After the development of the measles vaccine (the most recommended prevention for the measles) in the 1960’s, the number of confirmed cases of the disease sharply declined. However, in the last decade, doctors have seen an increase in confirmed cases, due to children not being vaccinated.
“Measles is a highly contagious disease that lives in the nose and throat mucus of an infected person.”(CDC)
Symptoms (appearing 7 to 14 days after infection):
Two or three days after symptoms begin:
Three to five days after symptoms start:
The measles virus is spread through coughing and sneezing; it can also spread through breathing contaminated air, or by touching an infected surface, then touching the eye, nose or mouth. The virus can live for up to two hours in the air, and on surfaces. An infected person is contagious from four days before, and up to four days after the rash appears. 90% of non-immune people who are close to a person with the measles will also become infected.
The measles virus is most dangerous for children under the age of five, and adults over 20.
Severe complications (causing hospitalization or even death):
Long-Term, “Subacute sclerosing panencephalitis (SSPE) is a very rare, but fatal disease of the central nervous system that results from a measles virus infection acquired earlier in life.” It generally develops 7 to 10 years after an infected person seems to have fully recovered. (CDC)
MMR – Protects against measles, mumps and rubella.
MMRV – Includes protection for chicken pox (varicella)
Both vaccines are approved for children 12 months of age through 12 years. The CDC recommends children get a dose of either MMR or MMRV (a doctor can give you advice on which your child needs) between the ages of 12 to 15 months, and then a second dose between the ages of 4 to 6 years.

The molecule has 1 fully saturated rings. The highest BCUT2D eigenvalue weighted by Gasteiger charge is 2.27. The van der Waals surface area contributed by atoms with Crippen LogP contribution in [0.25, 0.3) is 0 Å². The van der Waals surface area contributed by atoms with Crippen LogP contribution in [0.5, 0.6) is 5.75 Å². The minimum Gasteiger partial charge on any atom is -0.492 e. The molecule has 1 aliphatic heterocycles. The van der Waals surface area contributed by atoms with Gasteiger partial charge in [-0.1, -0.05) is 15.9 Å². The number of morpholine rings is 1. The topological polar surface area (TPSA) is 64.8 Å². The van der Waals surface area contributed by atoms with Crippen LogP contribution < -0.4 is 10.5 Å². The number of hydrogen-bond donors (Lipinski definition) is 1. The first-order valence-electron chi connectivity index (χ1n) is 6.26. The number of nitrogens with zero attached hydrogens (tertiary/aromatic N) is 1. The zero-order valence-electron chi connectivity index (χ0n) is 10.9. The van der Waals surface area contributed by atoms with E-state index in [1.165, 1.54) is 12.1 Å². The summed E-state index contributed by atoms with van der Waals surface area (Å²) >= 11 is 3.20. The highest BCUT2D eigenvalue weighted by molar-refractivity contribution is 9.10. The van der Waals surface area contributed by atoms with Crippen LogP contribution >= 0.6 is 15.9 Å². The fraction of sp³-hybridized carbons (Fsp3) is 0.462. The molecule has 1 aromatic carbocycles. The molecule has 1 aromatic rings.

Per Centers for Disease Control and Prevention (CDC), “From January 1 to April 4, 2019, 465 individual cases of measles have been confirmed in 19 states. This is the second-greatest number of cases reported in the U.S. since measles was eliminated in 2000.”(CDC)
The graph below shows the number of measles cases reported in the United States each year, from 2010 until April 4, 2019. Note there have already been 465 cases reported the first three months of this year, more than in the entire year 2018.
*Cases as of December 29, 2018. Case count is preliminary and subject to change.
**Cases as of April 4, 2019. Case count is preliminary and subject to change. Data are updated every Monday.
In February of this year, Washington state declared a national emergency, after 60 cases of the measles were reported.
So far in 2019, there have not been any cases reported in South Carolina, but in November of 2018, there were six reported cases, the first reported cases in 20 years.(The State) However, between 2014 and 2018 there has been a sharp increase (by nearly 20,000) in SC students who are unvaccinated. Because of this statistic, “some experts still believe there is a possibility for an outbreak similar to Washington’s,” in South Carolina. (Post and Courier)
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